I’m not sure if he’ll change that plan in Minnesota, but I like the idea. I don’t think that he needs to be transcendent as a starter – if he’s giving the Twins five league average innings every fifth day, that’s a huge improvement on the status quo. If he makes 25 starts, throws 125 innings, and has a 4.70 ERA, that’s a success for the Twins. When you put it that way, the goal seems easily achievable – Archer has only had an ERA above 4.70 once in his career, and it’s not like he turned into sand overnight. He threw 15 innings and put up a 4.20 ERA (albeit with a 5.17 FIP) in August and September last year, and he was better than that in two abbreviated outings early in the season. It’s easy to point at a guy who was once good and later a Pirate and write him off, but that’s not the case here. The Rays are no dummies, and they clearly thought he had at least a little left in the tank.

As for the Twins, there are no two ways about it: this is a move they made because they couldn’t make others. If the price were right, Sean Manaea would be wearing a TC cap right this minute. When Oakland traded Chris Bassitt, Matt Olson, and Matt Chapman in quick succession, the Twins were the obvious landing spot for Manaea or perhaps Frankie Montas – a pitching-needy team that wants to win in 2022, with plenty of the near-majors prospects Oakland consistently targets available in trade.

The A’s have reportedly asked for the moon and the stars in trade for Manaea and Montas, and I don’t fault them for it. Both will still have value during the season – you can always go back and ask for less. But I also don’t fault the Twins for moving on when they couldn’t find a match, and the structure of the deal they signed with Archer allows them to change plans mid-stream if they aren’t getting what they need from him.

By pegging Archer’s pay to his innings pitched, the team will pay him market value almost no matter what he does. If he scuffles for three starts and then gets hurt, no worries – it’s a $3.5 million deal, your standard veteran dart throw. They can call Oakland back, offer them a near-majors-ready prospect you’ve never heard of (Cole Sands? Neat name!), and move on with their lives. If Archer gives them a big pile of workmanlike innings, awesome! They’ll be paying him Manaea money for it (he’s making $9.75 million this year), and probably getting sub-Manaea production in return, but not by much, and it won’t cost them any prospects.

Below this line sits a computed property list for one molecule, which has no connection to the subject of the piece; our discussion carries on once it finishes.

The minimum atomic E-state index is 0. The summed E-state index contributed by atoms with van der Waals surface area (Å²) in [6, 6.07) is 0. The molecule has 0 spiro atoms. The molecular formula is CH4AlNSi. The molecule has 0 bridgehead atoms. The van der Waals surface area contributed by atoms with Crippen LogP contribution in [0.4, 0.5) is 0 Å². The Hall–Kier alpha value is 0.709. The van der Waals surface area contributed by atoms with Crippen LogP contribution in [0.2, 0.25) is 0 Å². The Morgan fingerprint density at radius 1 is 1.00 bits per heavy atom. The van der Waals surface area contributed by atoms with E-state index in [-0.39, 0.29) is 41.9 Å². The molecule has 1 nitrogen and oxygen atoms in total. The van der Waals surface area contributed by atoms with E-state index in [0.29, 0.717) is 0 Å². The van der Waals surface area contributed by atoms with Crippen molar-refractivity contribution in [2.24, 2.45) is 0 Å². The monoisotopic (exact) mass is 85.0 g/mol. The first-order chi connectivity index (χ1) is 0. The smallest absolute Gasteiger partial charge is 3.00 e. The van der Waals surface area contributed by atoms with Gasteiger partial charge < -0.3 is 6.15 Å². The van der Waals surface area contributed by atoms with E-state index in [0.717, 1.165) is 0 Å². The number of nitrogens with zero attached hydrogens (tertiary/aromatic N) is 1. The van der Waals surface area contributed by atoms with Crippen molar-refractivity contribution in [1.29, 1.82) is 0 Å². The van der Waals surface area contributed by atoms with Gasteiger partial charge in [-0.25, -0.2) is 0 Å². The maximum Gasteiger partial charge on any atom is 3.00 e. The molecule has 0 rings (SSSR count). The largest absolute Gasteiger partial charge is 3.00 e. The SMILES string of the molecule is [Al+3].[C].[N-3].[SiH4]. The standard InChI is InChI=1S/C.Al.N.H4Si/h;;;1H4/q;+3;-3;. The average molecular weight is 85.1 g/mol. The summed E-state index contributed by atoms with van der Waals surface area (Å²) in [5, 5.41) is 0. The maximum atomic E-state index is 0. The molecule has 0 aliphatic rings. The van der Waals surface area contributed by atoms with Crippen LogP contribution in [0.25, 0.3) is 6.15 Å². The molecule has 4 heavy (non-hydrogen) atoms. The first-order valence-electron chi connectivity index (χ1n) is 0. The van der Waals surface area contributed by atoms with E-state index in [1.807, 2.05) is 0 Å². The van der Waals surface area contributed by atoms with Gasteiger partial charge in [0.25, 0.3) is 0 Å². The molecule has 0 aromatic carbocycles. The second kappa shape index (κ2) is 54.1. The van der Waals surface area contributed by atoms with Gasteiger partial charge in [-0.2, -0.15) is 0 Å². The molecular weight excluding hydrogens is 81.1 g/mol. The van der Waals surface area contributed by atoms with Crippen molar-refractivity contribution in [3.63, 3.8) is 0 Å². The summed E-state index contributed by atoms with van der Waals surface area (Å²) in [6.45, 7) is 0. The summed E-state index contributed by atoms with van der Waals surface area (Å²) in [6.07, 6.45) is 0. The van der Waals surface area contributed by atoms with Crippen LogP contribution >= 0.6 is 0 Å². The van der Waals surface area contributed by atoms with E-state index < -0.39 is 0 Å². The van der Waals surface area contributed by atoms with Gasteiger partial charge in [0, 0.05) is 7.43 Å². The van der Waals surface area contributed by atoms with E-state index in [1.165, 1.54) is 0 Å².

They could, of course, also keep Archer and trade for Manaea or Montas. Starters are neat that way – it’s nearly impossible to have enough. This contract isn’t going to turn the Twins from zero to hero, or be the one deal that turns Chris Archer from has-been to Hall of Famer. But it’s the kind of move Minnesota has to make to capitalize on the Correa signing, and they did it in a way that benefits player and team. It’s often lazy analysis to call a deal win-win and move on with life, but in this case I really do like this for both sides.

Ben is a writer at FanGraphs. He can be found on Twitter @_Ben_Clemens.

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2 years ago

I’ll fill the comment void! I don’t hate this deal for the Twins, but I was hoping for more of a sure thing (as much as a pitcher is ever a sure thing) than another gamble. I’d guess this means a trade is likely out until around the ASB.